Eleven hundred people are listed as missing. The United Nations estimates as many as 2 million people are homeless, but food, water and medical supplies are starting to make their way to the many in need.
CBS News' Seth Doane reports from the disaster zone that, with each passing day in Tacloban, more evidence of progress is seen on the ground. Streets are being cleared, bodies are being buried and food distributed.
U.S. Navy helicopters are flying relief missions off of the aircraft carrier USS George Washington, ferrying those relief supplies into remote, hard-hit areas, where people are very much still fending for themselves.
Daily routines resume amid the rubble as people try to grasp a new reality.
"If is this a dream, I should wake up," said Corazon Mabahin, who lives on the outskirts of a place called Palo Leyte, just a few miles from Tacloban.
Her house now is just a pile of bamboo. All that's left is a crib, some clothes and a handful of spoons after the typhoon tore through.
She thought she was going to die that day.
As the typhoon picked up, Corazon got a text message from an American, who encouraged her to flee to a community center she'd built next door.
Elsa Thomasma is that 24-year-old American. She grew up in Michigan but fell in love with the Philippines. She moved there this year to work and give back to this community often ravaged by floods and the 20 typhoons a year that hit this place.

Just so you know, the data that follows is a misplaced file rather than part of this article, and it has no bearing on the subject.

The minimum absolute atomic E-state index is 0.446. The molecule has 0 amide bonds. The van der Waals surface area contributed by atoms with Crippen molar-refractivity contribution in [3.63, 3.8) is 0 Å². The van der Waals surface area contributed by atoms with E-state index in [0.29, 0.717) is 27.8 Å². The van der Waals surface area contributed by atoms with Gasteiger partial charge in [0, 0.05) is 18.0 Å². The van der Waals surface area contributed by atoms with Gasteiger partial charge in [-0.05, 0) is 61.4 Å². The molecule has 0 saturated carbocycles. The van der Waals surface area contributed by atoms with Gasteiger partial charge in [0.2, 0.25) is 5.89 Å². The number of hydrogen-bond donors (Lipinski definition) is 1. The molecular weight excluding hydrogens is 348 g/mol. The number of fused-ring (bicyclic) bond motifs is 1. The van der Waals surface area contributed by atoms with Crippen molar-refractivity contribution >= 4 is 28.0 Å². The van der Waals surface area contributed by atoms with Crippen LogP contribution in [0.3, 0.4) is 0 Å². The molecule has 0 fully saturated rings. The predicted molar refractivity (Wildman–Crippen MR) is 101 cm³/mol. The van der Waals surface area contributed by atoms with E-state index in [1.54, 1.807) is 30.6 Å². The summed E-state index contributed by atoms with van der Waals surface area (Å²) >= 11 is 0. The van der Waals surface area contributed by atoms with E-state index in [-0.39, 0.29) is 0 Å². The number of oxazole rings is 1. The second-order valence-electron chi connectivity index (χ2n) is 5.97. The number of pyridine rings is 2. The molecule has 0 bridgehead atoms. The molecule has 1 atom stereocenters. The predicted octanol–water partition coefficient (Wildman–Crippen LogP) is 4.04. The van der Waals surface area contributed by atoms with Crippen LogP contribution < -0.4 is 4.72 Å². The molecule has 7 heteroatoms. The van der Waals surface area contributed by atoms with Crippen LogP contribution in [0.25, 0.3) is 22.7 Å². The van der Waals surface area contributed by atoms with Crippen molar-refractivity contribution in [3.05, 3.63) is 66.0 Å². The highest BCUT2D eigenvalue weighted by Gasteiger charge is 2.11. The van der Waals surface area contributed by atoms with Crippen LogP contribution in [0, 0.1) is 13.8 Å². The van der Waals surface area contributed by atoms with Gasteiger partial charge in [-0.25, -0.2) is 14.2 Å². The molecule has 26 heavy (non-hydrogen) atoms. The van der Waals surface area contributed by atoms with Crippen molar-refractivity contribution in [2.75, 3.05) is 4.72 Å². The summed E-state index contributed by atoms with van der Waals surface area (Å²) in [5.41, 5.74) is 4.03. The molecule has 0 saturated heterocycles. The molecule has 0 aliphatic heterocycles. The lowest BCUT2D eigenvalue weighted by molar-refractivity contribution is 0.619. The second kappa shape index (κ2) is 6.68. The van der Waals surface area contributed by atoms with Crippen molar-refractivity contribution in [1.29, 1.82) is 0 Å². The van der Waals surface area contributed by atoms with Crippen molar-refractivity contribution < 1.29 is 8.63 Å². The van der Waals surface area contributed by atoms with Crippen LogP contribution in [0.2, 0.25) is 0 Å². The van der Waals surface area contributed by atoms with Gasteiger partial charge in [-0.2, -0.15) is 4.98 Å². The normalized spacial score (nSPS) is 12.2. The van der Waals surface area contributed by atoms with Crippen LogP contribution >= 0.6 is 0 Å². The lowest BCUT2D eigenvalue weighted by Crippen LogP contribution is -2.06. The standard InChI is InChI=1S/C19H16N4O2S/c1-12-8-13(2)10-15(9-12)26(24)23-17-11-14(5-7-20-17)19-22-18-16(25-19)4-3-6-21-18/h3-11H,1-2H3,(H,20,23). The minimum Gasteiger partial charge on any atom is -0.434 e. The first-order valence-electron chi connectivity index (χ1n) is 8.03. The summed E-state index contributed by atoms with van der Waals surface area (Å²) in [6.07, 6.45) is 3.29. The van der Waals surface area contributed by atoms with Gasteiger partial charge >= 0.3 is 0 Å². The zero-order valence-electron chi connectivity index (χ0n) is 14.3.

"They need an evacuation center," she said. "Before, they used a school, which is, like, almost a mile away, and, I mean, imagine swimming 3-year-olds, 4-year-olds, babies all the way to that center in rushing floodwaters, and so I just thought an evacuation center right amongst all the houses would just be the perfect solution."
So with help from her church back home in Sturgis, Mich., she raised the money to build a community center that doubled as an evacuation point.
"The highest flood was 3.1 meters, so we wanted to make it taller than that," she said.
Haiyan's winds destroyed homes in Elsa's neighborhood of 300 people, but there was not a single death in the neighborhood. Many took refuge at the center.
"They created their own safe haven and their place to stay in the storm," said Elsa. "All I did was help facilitate it."
But she won't take credit for making it happen.
"It's just really overwhelming to think what would've happened to them if they didn't have it," she said.
When Elsa was raising money to build her center, along with her parents' church, they called it the "arc project," a nod to Noah's refuge.
Watch Seth Doane's report in the player above